Depending on the household and usage, there’s something in the neighborhood of 10% to 15% cost savings that is the difference between your Xcel Energy bill credits and what you pay for your solar garden subscription, according to Fierce.
Supply chain issues and more
But building the project hasn’t been easy.
Fierce joined the city in 2020, about the time that the program was being pitched to residents, with community meetings planned to explain the solar garden concept and begin taking subscriptions.
“The summer of 2020 maybe wasn’t the best time,” because of COVID, she said. “That took some extra time” and required some online effort.
COVID impacted the supply chain, too, slowing the delivery of equipment needed to build the solar garden. Talk of solar panel tariffs also created uncertainty and delay, as did rapidly changing prices.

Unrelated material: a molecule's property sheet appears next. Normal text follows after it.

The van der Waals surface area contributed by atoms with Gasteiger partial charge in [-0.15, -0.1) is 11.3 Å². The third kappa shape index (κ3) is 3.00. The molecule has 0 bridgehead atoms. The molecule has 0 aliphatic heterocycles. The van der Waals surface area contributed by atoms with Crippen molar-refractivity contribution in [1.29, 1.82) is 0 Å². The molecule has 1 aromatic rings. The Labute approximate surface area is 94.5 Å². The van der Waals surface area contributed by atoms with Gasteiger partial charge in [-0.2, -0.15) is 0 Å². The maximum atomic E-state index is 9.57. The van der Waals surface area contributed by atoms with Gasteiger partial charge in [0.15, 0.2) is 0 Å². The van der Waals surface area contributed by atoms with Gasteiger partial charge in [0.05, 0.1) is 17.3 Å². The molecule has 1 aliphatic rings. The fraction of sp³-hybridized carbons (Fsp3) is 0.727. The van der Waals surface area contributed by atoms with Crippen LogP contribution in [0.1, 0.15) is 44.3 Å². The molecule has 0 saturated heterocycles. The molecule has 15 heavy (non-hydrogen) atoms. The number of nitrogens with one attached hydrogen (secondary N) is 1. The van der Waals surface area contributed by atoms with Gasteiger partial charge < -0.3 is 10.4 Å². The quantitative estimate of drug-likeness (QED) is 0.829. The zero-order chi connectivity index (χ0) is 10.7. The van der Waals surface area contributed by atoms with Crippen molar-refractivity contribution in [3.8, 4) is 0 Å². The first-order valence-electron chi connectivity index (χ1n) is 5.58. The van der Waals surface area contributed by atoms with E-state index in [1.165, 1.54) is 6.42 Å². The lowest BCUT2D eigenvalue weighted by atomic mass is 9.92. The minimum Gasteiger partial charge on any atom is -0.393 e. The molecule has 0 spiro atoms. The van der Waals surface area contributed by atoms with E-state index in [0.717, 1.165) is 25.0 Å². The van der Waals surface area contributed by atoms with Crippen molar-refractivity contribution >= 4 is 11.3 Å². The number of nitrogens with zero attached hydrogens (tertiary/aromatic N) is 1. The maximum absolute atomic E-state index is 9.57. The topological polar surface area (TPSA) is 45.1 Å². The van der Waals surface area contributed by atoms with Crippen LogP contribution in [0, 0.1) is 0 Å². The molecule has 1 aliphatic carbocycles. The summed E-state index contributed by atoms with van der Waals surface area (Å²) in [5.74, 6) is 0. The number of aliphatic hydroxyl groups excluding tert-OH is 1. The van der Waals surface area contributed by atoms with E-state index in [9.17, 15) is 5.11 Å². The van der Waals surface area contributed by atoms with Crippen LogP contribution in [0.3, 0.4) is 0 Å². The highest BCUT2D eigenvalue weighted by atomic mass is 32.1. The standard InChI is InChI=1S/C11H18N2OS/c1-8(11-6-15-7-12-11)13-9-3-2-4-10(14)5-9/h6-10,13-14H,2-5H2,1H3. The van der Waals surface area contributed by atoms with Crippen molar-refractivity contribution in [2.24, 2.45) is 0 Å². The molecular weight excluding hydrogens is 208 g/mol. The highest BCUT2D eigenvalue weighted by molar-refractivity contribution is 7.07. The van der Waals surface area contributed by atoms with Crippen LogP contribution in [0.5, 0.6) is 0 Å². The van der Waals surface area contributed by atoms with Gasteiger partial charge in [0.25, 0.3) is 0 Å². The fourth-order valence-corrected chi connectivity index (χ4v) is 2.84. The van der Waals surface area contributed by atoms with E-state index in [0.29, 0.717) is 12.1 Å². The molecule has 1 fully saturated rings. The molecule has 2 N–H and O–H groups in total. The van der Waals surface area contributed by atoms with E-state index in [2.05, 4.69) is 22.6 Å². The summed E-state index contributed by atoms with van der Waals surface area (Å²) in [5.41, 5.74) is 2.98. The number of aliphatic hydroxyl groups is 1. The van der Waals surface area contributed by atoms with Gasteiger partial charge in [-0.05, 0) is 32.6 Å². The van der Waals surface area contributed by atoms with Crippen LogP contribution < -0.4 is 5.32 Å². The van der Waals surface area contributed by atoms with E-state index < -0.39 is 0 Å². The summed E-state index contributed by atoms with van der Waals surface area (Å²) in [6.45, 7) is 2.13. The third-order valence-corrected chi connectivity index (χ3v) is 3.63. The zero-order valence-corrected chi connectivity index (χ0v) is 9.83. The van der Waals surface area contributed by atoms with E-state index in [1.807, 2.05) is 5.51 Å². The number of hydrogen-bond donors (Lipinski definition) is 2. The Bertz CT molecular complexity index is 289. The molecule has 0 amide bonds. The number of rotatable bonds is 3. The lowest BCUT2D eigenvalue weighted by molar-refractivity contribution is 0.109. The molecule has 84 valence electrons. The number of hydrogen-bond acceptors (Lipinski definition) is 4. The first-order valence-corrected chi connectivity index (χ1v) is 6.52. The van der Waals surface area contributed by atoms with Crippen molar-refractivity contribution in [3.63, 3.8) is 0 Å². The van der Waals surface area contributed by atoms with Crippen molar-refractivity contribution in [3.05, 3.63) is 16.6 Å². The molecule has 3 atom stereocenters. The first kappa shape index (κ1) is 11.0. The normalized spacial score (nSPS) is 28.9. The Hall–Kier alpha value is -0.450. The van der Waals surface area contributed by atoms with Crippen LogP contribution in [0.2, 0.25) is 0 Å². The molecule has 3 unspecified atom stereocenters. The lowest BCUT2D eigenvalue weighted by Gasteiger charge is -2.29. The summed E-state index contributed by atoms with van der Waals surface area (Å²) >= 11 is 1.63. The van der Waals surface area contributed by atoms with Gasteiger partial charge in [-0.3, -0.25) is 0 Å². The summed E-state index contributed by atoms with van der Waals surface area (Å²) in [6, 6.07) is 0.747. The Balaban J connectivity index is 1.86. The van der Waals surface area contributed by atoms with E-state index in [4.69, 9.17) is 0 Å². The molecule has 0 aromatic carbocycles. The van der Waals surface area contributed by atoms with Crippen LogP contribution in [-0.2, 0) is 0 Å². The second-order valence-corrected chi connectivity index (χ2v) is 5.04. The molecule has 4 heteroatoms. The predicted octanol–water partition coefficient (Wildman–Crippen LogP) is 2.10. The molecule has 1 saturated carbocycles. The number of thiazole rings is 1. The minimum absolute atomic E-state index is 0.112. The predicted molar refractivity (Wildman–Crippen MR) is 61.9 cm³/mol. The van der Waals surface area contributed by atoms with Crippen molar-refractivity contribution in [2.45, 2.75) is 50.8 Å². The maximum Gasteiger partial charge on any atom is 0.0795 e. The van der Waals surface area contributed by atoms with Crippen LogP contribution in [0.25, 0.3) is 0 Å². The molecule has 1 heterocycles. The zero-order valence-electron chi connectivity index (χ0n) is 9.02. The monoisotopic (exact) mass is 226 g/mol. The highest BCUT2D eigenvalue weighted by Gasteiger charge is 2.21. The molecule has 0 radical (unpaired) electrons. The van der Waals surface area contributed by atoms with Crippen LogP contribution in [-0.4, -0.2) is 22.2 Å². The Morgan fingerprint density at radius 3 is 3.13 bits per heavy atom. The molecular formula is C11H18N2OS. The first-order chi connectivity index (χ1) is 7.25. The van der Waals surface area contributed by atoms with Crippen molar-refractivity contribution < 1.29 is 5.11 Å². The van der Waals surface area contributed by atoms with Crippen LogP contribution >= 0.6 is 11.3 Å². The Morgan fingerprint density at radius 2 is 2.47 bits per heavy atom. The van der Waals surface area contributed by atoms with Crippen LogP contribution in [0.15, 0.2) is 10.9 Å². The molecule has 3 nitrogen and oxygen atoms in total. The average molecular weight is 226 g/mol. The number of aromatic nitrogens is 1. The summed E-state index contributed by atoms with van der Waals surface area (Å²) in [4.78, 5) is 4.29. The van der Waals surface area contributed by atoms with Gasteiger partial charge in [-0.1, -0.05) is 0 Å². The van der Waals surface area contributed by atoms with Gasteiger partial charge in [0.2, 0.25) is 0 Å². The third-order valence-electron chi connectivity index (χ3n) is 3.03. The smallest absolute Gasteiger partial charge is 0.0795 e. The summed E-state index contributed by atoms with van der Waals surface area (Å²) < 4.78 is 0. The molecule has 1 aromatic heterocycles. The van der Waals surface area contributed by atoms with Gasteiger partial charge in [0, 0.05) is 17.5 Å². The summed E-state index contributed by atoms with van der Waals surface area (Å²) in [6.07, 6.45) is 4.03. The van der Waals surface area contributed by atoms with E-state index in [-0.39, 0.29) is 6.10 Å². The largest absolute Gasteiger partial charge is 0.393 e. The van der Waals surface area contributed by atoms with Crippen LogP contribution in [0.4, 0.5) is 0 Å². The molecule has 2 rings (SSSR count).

It’s simply taking a long time to get electrical equipment, says Grantier. Which helps explain why, even though the installation of solar panels will be completed in August, delivery of the big transformers and switchgear needed to connect with the electrical grid is delayed, meaning CEF will not be able to operate the solar garden until probably April 2024.
Overall, “it’s been a process,” Fierce says in an understated way.
Like Trish Wanik, subscriber and Eden Prairie homeowner Nick Pocock remains enthusiastic.
“Impatient is probably the way I’d describe myself right now,” said Pocock, who signed up in 2021 and expects to save about $50 a month on electricity costs. “The delays are frustrating, but it appears it’s pretty common in this renewable energy area right now.”
“I would certainly prefer the project be done sooner than later,” added Wanik. “But it’s more important that it gets done right.”